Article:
Diversify your circles, listen with the intention to understand and commit to being an antiracist ally for those you serve alongside and care for. Brené Brown teaches that shame is not a productive social justice tool; “you cannot shame or belittle people into changing their behaviours.” (22) Instead of calling people out, let’s expand worldviews by calling people IN (1) to a compassionate antiracist culture of humility, accountability and respect. Paramedics are problem solvers, let us address the urgent need for antiracism in Canadian paramedicine now. Focus on equity; equity always – in all ways.
“Do the best you can until you know better. Then when you know better, do better.” – Maya Angelou
|● Truth and Reconciliation Commission Final Report & Calls to Action
● White Fragility – Robin DiAngelo
● The Inconvenient Indian – Thomas King
● How to Be An Antiracist – Ibram X. Kendi
● So you want to talk about race – Ijeoma Oluo
Acknowledgements and Disclaimer
The authors would like to acknowledge and thank Wendy Goulet, Aisha Ali, Laura Hirello and Kathleen Fraser for their time in reviewing this article. The views and opinions are those of the authors and do not reflect official policy or position of any employer or organization.
- Shariff FD. It’s time to get real about antiracism [Internet]. Webinar presented at: Alberta Teachers’ Association Diversity, Equity and Human Rights Antiracism and Antioppression Speaker Series; 2021 Mar 13; Edmonton, Alberta. Available from: https://sched.co/gimt
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- Wilkerson I. Caste: The Origins of Our Discontents. New York: Random House; 2020.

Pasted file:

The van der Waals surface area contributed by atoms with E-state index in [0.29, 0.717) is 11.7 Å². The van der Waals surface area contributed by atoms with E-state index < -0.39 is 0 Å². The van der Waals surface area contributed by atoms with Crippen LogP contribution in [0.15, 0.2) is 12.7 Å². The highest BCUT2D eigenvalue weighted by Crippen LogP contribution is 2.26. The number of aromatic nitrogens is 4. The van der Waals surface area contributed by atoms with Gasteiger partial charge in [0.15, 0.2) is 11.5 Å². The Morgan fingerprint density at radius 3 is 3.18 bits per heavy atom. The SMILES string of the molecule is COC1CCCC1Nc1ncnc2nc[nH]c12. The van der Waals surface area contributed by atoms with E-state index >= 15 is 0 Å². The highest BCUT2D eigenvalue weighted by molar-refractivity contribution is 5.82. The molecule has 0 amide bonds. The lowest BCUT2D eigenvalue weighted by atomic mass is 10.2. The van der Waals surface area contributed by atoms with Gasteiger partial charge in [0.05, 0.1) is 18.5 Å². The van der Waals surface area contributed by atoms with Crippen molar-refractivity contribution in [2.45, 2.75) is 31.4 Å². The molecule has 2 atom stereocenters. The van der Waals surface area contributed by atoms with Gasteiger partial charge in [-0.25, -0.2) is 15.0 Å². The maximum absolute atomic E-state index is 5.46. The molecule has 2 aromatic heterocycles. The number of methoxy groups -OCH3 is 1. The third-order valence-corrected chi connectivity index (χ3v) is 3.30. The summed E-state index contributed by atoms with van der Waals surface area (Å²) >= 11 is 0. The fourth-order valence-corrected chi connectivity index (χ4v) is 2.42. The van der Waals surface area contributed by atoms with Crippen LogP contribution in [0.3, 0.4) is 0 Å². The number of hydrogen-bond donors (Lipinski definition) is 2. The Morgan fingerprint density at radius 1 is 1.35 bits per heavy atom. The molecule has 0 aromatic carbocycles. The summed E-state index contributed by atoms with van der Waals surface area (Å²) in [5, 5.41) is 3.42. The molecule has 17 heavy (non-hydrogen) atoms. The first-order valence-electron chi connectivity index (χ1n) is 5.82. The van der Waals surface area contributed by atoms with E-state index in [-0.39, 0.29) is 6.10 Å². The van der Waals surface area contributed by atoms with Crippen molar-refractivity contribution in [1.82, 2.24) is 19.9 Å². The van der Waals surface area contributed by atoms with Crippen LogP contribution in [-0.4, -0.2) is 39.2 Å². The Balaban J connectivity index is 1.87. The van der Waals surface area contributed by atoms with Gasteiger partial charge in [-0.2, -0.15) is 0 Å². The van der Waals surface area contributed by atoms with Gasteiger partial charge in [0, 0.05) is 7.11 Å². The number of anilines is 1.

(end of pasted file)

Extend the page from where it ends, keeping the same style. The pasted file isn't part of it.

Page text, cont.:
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- Sukhera J, Milne A, Teunissen PW, Lingard L, Watling C. The Actual Versus Idealized Self: Exploring Responses to Feedback About Implicit Bias in Health Professionals. Academic Medicine. 2018 Apr 1;93(4):623–9.
- Lord B, Khalsa S. Influence of patient race on administration of analgesia by student paramedics. BMC Emerg Med. 2019 Dec;19(1):32.
- FitzGerald C, Hurst S. Implicit bias in healthcare professionals: a systematic review. BMC Med Ethics. 2017 Dec;18(1):19.
- Richardson L. Quebec promises investigation after Atikamekw mother live-streams moments before her death [Internet]. APTN News. 2020 [cited 2021 Mar 25]. Available from: https://www.aptnnews.ca/national-news/quebec-promises-investigation-after-atikamekw-mother-live-streams-moments-before-her-death/
- B.C. health workers allegedly bet on Indigenous patients’ blood alcohol levels | Globalnews.ca [Internet]. [cited 2021 Mar 25]. Available from: https://globalnews.ca/news/7085230/bc-health-care-racist-allegations/
- Alberta health minister orders review 4 years after noose hung at Grande Prairie hospital | CBC News [Internet]. [cited 2021 Mar 25]. Available from: https://www.cbc.ca/news/canada/edmonton/alberta-health-minister-review-noose-grande-prairie-hospital-1.5636090
- Alberta surgeon who hung noose in hospital found guilty of unprofessional conduct [Internet]. Global News. [cited 2021 Mar 25]. Available from: https://globalnews.ca/news/7574343/grande-prairie-surgeon-hospital-noose-conduct/